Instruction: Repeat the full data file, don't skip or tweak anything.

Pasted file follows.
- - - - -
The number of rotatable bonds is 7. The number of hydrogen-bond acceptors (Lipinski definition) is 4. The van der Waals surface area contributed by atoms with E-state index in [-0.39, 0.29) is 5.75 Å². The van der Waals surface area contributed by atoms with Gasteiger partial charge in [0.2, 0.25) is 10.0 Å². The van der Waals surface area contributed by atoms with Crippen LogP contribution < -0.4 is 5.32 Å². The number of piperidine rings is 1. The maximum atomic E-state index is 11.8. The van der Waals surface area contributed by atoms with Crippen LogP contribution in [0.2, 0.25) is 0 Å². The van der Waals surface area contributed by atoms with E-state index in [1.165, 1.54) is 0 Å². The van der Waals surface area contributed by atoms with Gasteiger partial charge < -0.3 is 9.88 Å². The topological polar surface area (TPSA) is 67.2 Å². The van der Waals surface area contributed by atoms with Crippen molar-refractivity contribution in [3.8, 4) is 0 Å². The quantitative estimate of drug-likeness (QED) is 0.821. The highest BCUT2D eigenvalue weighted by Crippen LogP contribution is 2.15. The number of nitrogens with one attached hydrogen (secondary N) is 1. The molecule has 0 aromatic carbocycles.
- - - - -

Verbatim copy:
The number of rotatable bonds is 7. The number of hydrogen-bond acceptors (Lipinski definition) is 4. The van der Waals surface area contributed by atoms with E-state index in [-0.39, 0.29) is 5.75 Å². The van der Waals surface area contributed by atoms with Gasteiger partial charge in [0.2, 0.25) is 10.0 Å². The van der Waals surface area contributed by atoms with Crippen LogP contribution < -0.4 is 5.32 Å². The number of piperidine rings is 1. The maximum atomic E-state index is 11.8. The van der Waals surface area contributed by atoms with Crippen LogP contribution in [0.2, 0.25) is 0 Å². The van der Waals surface area contributed by atoms with E-state index in [1.165, 1.54) is 0 Å². The van der Waals surface area contributed by atoms with Gasteiger partial charge < -0.3 is 9.88 Å². The topological polar surface area (TPSA) is 67.2 Å². The van der Waals surface area contributed by atoms with Crippen molar-refractivity contribution in [3.8, 4) is 0 Å². The quantitative estimate of drug-likeness (QED) is 0.821. The highest BCUT2D eigenvalue weighted by Crippen LogP contribution is 2.15. The number of nitrogens with one attached hydrogen (secondary N) is 1. The molecule has 0 aromatic carbocycles.